Aug 142015

Just released today… an official “History of the Manned Orbital Laboratory” by Carl Berger of the MOL Program Office, 1970. This originally Top Secret history still has a number of blacked-out text redactions and, sadly, no illustrations in its 356 pages. I’ve only skimmed through it, but it looks to be an interesting read.

Direct link to the “History of MOL” PDF file

The table of contents:

MOL contents


 Posted by at 4:48 pm
Jun 272015

For APR Patrons, here’s what you now have available:

Documents: 2 General Electric reports on nuclear turbojets, *packed* with diagrams

Document: Mercury/Redstone booster recovery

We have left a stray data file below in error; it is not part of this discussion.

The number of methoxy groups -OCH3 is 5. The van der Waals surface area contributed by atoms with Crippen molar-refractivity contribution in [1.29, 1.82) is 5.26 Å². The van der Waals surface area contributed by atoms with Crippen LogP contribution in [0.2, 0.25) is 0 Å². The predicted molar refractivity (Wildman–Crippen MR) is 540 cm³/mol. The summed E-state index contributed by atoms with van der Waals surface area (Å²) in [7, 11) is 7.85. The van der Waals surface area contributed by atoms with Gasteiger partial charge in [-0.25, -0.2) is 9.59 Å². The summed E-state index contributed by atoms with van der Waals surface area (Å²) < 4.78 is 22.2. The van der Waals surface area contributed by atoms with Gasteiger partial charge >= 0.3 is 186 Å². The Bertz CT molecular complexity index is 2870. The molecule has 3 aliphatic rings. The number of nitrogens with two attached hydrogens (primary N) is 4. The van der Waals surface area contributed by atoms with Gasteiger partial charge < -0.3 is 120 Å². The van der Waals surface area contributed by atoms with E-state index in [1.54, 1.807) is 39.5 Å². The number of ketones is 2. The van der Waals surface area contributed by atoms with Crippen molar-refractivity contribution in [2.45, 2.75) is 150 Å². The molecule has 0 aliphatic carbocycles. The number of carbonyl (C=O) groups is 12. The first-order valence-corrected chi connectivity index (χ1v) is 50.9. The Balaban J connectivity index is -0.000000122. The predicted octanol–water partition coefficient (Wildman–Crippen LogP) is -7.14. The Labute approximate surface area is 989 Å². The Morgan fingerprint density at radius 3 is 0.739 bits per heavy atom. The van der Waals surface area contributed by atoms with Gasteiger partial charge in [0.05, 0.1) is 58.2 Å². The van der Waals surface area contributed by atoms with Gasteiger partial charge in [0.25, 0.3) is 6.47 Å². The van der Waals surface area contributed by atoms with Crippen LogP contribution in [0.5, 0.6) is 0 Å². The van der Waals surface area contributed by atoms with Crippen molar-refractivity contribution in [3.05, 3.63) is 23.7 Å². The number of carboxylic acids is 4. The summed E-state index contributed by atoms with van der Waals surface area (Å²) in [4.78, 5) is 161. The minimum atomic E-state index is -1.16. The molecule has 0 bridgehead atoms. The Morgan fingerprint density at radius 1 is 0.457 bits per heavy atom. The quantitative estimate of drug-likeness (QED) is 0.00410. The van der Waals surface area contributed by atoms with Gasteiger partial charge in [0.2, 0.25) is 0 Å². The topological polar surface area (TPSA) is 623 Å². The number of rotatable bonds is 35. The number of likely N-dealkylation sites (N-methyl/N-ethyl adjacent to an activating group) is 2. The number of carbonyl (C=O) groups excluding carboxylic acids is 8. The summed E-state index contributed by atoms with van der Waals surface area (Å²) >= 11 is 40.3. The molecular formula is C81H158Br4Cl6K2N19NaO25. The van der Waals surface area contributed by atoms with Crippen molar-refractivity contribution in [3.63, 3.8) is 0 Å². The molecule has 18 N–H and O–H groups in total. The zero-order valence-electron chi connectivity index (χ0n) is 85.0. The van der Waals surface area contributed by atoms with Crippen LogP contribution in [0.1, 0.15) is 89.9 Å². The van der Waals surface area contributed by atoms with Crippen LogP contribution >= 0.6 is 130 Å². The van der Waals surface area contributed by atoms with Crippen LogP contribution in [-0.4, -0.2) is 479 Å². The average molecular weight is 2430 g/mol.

Large diagram: 2 this time… “Long Tank Delta” space launch rocket and “Honest John” battlefield nuclear missile

CAD diagram: Convair “FISH,” 1958 configuration

If you’d like to access these and many others, or if you’d simply like to help the cause of recovering and making available forgotten aerospace ephemera such as this, please check out the APR Patreon page.


2015-06 ad

 Posted by at 10:45 pm
May 082015

If you’ve got a hankering to find out what the super-secret Lacrosse radar satellites look like, the Russians got you covered. A Russian satellite tracking facility in Siberia used telescopes to take photos of several of these satellites, and then, rather unconventionally, released the images. The images were collected and analyzed, and posted in a PDF album:

An Album of Images of LACROSSE Radar Reconnaissance Satellites
Made by a 60 cm Adaptive Optics System
at the
G.S. Titov Altai Optical-Laser Center